Anti-war rally sponsored by State of Egypt in Cairo
Egypt's ruling party holds large anti-war rally Cairo, Mar. 05, SPA (Saudi
Press Agency) -- Half a million Egyptians took part in a state-orchestrated
demonstration against war in Iraq on Wednesday, with thousands of workers
bussed in from various public companies. "Long Live Hosni Mubarak!" the
crowd chanted, referring to the president, "No to War!" The rally was called
by the ruling National Democratic Party, which sent the president's son,
Gamal Mubarak, head of the NDP policy committee, and Information Minister
Safwat el-Sherif, to host it. Loyalty to Egypt is "above political parties,"
el-Sherif told the huge crowd from a podium in an empty lot next to Cairo
stadium. Guest speaker Nuaman Gomaa, the leader of the opposition Wafd
party, said the rally proved that "all Egyptians, government and opposition,
say 'no' to any aggression against an Arab country." Representatives of the
Muslim and Christians faiths also condemned the looming conflict, with Sheik
Ibrahim Atta of Al-Azhar, the highest Islamic authority in Egypt, saying
that war on Iraq would be a "threat to the whole Arab nation."
Scores of riot police were on hand to control the crowd and formed a phalanx
in front of the podium. The protest drew heavily on popular sympathy for
Iraq and antipathy toward America, which Egyptians regard as pushing for war
and supporting Israel in the Palestinian conflict. But none of the
demonstrators chanted slogans in favor of Iraqi President Saddam Hussein or
carried anti-American placards or banners. Most banners had a political
slogans such as "No to Destruction. Yes to Peace." Protesters at a similar
demonstration in the same place last Thursday yelled "Down with America!",
waved Iraqi flags, and kicked effigies of U.S. President George W. Bush.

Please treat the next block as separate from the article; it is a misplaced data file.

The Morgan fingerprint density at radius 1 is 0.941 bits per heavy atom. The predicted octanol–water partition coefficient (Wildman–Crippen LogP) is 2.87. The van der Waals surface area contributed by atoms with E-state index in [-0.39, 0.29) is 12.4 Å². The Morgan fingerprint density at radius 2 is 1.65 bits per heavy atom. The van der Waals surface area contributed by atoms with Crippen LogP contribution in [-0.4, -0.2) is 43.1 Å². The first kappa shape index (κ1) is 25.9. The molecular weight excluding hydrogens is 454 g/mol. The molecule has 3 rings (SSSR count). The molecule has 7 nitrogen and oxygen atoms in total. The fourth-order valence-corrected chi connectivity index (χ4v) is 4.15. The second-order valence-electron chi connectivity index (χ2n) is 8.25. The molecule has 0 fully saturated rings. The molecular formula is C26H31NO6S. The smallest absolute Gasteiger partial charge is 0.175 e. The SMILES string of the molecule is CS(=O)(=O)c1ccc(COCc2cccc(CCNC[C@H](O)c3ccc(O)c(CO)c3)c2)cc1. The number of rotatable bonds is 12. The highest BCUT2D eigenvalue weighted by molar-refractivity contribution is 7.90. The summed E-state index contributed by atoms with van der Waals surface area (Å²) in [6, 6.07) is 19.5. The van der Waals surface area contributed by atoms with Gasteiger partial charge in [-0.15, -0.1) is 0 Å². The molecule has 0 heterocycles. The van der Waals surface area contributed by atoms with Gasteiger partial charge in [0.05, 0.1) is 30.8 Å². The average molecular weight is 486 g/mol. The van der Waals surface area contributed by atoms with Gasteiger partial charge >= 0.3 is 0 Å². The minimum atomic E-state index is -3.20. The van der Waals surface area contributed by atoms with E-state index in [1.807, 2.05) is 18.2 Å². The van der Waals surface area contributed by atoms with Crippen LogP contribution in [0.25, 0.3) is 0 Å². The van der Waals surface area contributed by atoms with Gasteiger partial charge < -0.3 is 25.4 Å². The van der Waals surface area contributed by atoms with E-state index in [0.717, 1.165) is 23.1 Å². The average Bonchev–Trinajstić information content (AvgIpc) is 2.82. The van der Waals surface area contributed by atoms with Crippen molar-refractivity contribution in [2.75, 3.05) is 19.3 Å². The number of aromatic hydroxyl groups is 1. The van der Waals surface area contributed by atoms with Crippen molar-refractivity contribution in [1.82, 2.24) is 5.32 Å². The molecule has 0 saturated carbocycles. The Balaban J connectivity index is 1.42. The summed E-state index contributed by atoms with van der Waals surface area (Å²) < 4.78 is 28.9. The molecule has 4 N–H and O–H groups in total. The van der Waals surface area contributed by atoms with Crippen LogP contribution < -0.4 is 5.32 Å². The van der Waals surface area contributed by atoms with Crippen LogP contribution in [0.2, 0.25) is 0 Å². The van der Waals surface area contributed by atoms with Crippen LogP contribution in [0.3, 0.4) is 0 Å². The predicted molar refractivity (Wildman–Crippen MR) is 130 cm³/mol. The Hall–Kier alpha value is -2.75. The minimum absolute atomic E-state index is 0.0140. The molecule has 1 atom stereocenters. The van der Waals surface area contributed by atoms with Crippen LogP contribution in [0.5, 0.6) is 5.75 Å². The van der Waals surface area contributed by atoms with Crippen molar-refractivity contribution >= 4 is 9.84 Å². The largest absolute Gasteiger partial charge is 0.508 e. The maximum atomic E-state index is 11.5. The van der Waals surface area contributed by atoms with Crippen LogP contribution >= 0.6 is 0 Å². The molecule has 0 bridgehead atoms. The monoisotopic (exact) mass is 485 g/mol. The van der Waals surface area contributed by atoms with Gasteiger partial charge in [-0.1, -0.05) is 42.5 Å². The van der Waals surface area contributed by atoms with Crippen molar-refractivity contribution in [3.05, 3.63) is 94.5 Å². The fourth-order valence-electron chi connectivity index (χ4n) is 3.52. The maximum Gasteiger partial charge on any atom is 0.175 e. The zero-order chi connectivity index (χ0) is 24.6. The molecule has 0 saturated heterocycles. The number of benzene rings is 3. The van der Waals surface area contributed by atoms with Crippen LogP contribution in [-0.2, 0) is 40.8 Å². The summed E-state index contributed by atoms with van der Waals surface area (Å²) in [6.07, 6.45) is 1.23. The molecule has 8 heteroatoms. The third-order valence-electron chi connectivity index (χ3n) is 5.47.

That demonstration, called by opposition groups who obtained special
approval from the authorities, drew 100,000 people. While Wednesday's rally
was the biggest anti-war protest held so far in Egypt, there was clear
evidence it had been organized by the state.
An employee of a state television channel, Raga, who declined to give her
surname, said instructions came from the top: "We received a warning from
the head of the channel that whoever did not join the march would be
questioned for disobeying the manager's orders." Public sector companies
bussed their workers in from various parts of the country. The busses
carried numbers to help employees find them afterward. Gomaa Ibrahim, a
worker at the Cairo Company for Oil Refining, said: "The company sent twenty
buses and asked us to join the march. It is my first time here." Elsewhere
in Cairo, students at the American University in Cairo held their second
demonstration against the war in seven days. As usual, the protesters
confined their show to the campus.
The students waved Iraqi and Palestinian flags and carried placards with
slogans such as "No to War" and "No to Iraq's Invasion." Outside Damascus,
Syria, some 5,000 Palestinians held a similar protest in the Yarmouk refugee
camp. Their banners read: "No to war against Iraq" and "No to US
intervention." An official of the Democratic Front for the Liberation of
Palestine, Maher Taher, said the demonstration sent a message to Bush that
he would "never be able to rule the Arab people. We will resist and fight
until we obtain our rights."